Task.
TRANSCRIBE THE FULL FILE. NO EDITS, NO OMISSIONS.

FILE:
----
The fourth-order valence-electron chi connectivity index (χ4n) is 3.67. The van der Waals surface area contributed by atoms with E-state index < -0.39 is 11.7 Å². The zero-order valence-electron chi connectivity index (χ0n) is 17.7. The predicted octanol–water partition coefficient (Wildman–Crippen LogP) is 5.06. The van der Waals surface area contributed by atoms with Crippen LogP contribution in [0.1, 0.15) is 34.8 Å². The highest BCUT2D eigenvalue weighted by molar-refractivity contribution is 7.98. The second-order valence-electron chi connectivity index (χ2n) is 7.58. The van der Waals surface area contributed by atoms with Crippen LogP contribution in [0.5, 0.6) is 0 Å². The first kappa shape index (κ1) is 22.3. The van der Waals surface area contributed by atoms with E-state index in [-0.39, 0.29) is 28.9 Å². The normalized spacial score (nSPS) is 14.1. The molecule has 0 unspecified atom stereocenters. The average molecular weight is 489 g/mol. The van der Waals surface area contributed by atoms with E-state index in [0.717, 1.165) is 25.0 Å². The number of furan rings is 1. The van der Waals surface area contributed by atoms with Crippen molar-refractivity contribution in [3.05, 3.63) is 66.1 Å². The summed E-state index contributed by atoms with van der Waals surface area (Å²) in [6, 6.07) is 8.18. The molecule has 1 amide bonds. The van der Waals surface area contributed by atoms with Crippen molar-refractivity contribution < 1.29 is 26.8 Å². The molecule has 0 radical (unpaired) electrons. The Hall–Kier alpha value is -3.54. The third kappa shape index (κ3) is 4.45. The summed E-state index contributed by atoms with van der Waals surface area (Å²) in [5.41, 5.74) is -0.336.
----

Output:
The fourth-order valence-electron chi connectivity index (χ4n) is 3.67. The van der Waals surface area contributed by atoms with E-state index < -0.39 is 11.7 Å². The zero-order valence-electron chi connectivity index (χ0n) is 17.7. The predicted octanol–water partition coefficient (Wildman–Crippen LogP) is 5.06. The van der Waals surface area contributed by atoms with Crippen LogP contribution in [0.1, 0.15) is 34.8 Å². The highest BCUT2D eigenvalue weighted by molar-refractivity contribution is 7.98. The second-order valence-electron chi connectivity index (χ2n) is 7.58. The van der Waals surface area contributed by atoms with Crippen LogP contribution in [0.5, 0.6) is 0 Å². The first kappa shape index (κ1) is 22.3. The van der Waals surface area contributed by atoms with E-state index in [-0.39, 0.29) is 28.9 Å². The normalized spacial score (nSPS) is 14.1. The molecule has 0 unspecified atom stereocenters. The average molecular weight is 489 g/mol. The van der Waals surface area contributed by atoms with E-state index in [0.717, 1.165) is 25.0 Å². The number of furan rings is 1. The van der Waals surface area contributed by atoms with Crippen molar-refractivity contribution in [3.05, 3.63) is 66.1 Å². The summed E-state index contributed by atoms with van der Waals surface area (Å²) in [6, 6.07) is 8.18. The molecule has 1 amide bonds. The van der Waals surface area contributed by atoms with Crippen molar-refractivity contribution < 1.29 is 26.8 Å². The molecule has 0 radical (unpaired) electrons. The Hall–Kier alpha value is -3.54. The third kappa shape index (κ3) is 4.45. The summed E-state index contributed by atoms with van der Waals surface area (Å²) in [5.41, 5.74) is -0.336.